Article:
Definition of Disabled
The Ninth Circuit recently upheld a jury’s determination that a court reporter’s inability to stenotype rendered her unable to perform all of the “important duties” of a court reporter, such that she was totally disabled under the policy. In so holding, the court examined the duties of a court reporter as defined by California law, noting that those duties were limited to “‘the making, by means of written symbols or abbreviations in shorthand or machine shorthand writing, of a verbatim record of any oral court proceeding . . . and the accurate transcription thereof.'” In other words, under California law, the only requirement for the claimant’s occupation was stenotyping. Consequently, the court rejected the insurer’s contention that the claimant was not disabled because she was capable of proofreading and editing other court transcripts, emphasizing that those duties were not considered part of the occupation of court reporter as defined by California law. Finally, noting the evidence supported the claimant “was physically incapable of stenotyping for the length of time, and at the pace, required of even a part-time court reporter,” the court concluded the claimant was totally disabled from court reporting because, under California law, she could not perform all of the substantial duties of a court reporter. It is critical for the disability benefit attorneys of MyLTDbenefits.com to establish at the beginning of the claim all of the “important duties” our client is unable to perform in their job.
Disabled From All Occupations
An analysis of whether a claimant can perform a gainful occupation also requires a consideration of the age of the claimant and whether he retains transferability of skills. The company must consider whether training is required, for if so, it probably removes the job from the list of occupations that the claimant can do based on existing training, education and experience. The disability benefit lawyers of MyLTDbenefits.com have argued successfully that it is improper to attribute skills to an individual who does not possess them, as policies typically do not permit insurers to deny a claim based on the speculation that the claimant can become proficient at another occupation requiring further skills and training.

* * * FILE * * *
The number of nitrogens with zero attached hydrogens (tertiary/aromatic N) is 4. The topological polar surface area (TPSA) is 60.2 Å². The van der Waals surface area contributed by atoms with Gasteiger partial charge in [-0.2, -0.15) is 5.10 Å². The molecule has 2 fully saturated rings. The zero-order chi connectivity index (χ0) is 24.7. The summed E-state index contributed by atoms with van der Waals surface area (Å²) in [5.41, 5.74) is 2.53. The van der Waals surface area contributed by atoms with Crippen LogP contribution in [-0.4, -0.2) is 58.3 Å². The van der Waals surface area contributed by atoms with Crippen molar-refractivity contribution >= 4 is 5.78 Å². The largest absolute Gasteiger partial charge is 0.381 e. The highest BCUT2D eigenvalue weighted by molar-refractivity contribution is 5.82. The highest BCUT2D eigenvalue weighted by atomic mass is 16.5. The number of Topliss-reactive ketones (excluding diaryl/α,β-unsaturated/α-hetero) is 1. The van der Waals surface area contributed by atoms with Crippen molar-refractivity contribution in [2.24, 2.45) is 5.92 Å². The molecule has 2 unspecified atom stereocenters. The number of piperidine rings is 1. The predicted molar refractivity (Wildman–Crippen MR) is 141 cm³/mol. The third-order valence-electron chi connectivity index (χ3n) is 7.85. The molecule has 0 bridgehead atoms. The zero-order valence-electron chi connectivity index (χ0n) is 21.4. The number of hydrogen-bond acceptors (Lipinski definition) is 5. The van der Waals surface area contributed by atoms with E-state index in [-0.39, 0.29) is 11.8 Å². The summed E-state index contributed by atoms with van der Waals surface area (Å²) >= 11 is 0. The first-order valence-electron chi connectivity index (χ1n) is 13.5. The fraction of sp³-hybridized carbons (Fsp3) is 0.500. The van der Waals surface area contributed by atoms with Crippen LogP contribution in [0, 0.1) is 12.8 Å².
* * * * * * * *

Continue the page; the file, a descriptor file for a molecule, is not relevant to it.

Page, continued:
For example, in a recent Arizona case, because Liberty Mutual had not offered any specific sedentary position for which the claimant was reasonably fitted by the long-term disability policy’s stated criteria, i.e., training, education, experience, age, and physical and mental capacity, Liberty was found to have “failed to make a reasonable inquiry into the type of skills Plaintiff possesses and whether those skills may be used at another job,” and “failed to properly apply the Plan provisions.”
Cause Based Approach
The United States courts in Alaska, Arizona¸ California, Hawaii, Idaho, Nevada, Oregon, Washington, Guam, and the Northern Mariana Islands use a cause-based approach in long-term disability benefits cases. The cause-based approach analyzes whether the illness has a physical (or “organic”) cause. Most long-term disability policies limit the claimant’s benefit entitlement for mental disabilities to a two-year period. Where the policy does not specify whether the mental illness is determined by examining the cause or the symptoms, organically-based illnesses do not fall within the limitation, even if they manifest psychological symptoms.